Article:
Because we live in a world that increasingly relies on empirical observation, it is always helpful to begin by examining exactly how they came to their conclusions. There can be no doubt that the Church in Australia, like the Church in the United States and the rest of the world, fostered a culture of abuse in the past. There have been many effective safeguards put in place in the last decade but there is always room for improvement. Still, there is some extreme speculation in what the Commission is saying. To say that celibacy is a contributing factor with any degree of statistical confidence, you must be able to compare the incidence with non-celibates, with all other risk and institutional factors (including size) being equal. To simply report raw numbers and unadjusted proportions comparing the Catholic Church (964 institutions) with Hinduism (less than 4 institutions) is highly misleading and can lead to spurious conclusions (see pp. 45-46). They mention that the Church had the highest percentage of the total abuse cases, but there is no adjustment in that percentage for the fact that it is by far the largest institution. It is like comparing the number of murders in Billings, Montana, with those in New York City without making any adjustment for the population size. Per capita the incidence of abuse within the Church is no higher than other religious institutions, making any claim that celibacy is a contributing factor spurious at best. In a peer reviewed setting, what they reported in their numbers of victims would have never passed even the most cursory of scrutiny.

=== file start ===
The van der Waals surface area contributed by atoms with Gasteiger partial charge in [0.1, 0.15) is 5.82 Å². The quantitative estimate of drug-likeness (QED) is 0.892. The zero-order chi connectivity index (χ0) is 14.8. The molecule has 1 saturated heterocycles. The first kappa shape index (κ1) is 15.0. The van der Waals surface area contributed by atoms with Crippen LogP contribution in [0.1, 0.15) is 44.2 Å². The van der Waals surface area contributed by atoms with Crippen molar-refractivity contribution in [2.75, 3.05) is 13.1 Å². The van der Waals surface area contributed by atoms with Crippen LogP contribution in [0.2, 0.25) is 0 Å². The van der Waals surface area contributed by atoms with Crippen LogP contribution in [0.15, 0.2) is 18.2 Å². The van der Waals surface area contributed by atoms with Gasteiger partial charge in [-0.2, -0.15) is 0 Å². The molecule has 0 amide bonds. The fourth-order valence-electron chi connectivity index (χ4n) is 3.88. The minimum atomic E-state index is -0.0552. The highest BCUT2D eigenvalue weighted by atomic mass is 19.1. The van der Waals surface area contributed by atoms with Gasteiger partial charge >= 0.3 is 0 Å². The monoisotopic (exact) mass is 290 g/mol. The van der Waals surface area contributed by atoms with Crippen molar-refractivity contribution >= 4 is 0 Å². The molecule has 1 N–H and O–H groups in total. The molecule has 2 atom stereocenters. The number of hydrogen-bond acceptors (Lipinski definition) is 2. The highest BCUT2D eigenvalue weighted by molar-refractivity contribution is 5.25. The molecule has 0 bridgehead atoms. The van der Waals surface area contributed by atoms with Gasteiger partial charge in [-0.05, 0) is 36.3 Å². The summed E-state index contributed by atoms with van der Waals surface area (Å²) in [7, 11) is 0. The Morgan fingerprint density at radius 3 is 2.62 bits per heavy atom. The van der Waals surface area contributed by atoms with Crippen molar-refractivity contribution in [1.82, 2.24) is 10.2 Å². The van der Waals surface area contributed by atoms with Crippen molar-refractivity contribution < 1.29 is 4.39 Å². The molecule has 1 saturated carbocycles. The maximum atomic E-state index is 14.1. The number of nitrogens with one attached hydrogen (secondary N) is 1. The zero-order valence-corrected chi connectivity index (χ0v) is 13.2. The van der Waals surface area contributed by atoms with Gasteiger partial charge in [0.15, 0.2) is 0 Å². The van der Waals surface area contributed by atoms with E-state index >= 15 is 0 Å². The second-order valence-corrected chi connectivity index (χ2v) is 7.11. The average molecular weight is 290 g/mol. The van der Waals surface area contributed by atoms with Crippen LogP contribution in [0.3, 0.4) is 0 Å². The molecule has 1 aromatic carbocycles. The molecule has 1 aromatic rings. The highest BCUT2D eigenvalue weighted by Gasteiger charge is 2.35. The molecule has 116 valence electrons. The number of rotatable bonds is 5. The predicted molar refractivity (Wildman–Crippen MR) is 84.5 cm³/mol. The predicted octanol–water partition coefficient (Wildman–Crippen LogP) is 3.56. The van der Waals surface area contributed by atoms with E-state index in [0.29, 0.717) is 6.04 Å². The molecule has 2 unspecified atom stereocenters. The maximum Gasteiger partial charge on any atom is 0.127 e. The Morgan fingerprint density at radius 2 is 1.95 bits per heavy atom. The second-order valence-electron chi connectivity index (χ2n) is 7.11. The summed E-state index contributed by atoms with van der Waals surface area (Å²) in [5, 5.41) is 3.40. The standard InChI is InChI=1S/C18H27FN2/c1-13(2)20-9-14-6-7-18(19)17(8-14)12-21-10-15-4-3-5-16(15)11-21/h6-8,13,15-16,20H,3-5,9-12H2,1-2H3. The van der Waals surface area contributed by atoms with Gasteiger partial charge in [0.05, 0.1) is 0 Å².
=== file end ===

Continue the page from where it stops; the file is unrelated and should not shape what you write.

They may have data to support this claim, but it would have been remarkable since no other group has found the incidence among priests to be any higher than other religious denominations and some have even found it to be lower. If you really want to know the truth as to the incidence of abuse, follow the money. Since the 80s insurance companies have offered sexual misconduct coverage as a rider on liability insurance and they have found that the Catholic Church is not at any additional risk than other congregations. In fact, because most abuse claims involve children, the only risk factor they do include is the number of children’s programs they have (for more on this, see this Newsweek article).